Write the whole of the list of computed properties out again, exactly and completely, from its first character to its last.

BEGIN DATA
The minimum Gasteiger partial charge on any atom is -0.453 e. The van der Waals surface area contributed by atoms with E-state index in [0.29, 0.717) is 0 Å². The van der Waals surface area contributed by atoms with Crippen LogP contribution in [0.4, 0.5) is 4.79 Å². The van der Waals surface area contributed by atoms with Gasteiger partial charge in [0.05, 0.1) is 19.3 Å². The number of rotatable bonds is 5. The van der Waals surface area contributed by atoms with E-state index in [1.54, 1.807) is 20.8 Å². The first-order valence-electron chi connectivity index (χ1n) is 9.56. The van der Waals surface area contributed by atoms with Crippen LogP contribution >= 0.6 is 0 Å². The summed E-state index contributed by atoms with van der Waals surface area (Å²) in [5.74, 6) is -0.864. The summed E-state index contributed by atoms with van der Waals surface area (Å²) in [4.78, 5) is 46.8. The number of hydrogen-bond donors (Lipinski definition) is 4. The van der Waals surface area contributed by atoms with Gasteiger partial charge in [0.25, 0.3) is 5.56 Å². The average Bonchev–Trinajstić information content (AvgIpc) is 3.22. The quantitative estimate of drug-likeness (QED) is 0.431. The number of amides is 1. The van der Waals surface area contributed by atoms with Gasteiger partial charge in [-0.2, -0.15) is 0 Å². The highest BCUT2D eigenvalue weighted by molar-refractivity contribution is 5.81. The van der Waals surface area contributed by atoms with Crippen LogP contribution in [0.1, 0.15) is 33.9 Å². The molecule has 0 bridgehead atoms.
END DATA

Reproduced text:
The minimum Gasteiger partial charge on any atom is -0.453 e. The van der Waals surface area contributed by atoms with E-state index in [0.29, 0.717) is 0 Å². The van der Waals surface area contributed by atoms with Crippen LogP contribution in [0.4, 0.5) is 4.79 Å². The van der Waals surface area contributed by atoms with Gasteiger partial charge in [0.05, 0.1) is 19.3 Å². The number of rotatable bonds is 5. The van der Waals surface area contributed by atoms with E-state index in [1.54, 1.807) is 20.8 Å². The first-order valence-electron chi connectivity index (χ1n) is 9.56. The van der Waals surface area contributed by atoms with Crippen LogP contribution >= 0.6 is 0 Å². The summed E-state index contributed by atoms with van der Waals surface area (Å²) in [5.74, 6) is -0.864. The summed E-state index contributed by atoms with van der Waals surface area (Å²) in [4.78, 5) is 46.8. The number of hydrogen-bond donors (Lipinski definition) is 4. The van der Waals surface area contributed by atoms with Gasteiger partial charge in [0.25, 0.3) is 5.56 Å². The average Bonchev–Trinajstić information content (AvgIpc) is 3.22. The quantitative estimate of drug-likeness (QED) is 0.431. The number of amides is 1. The van der Waals surface area contributed by atoms with Gasteiger partial charge in [-0.2, -0.15) is 0 Å². The highest BCUT2D eigenvalue weighted by molar-refractivity contribution is 5.81. The van der Waals surface area contributed by atoms with Crippen LogP contribution in [0.1, 0.15) is 33.9 Å². The molecule has 0 bridgehead atoms.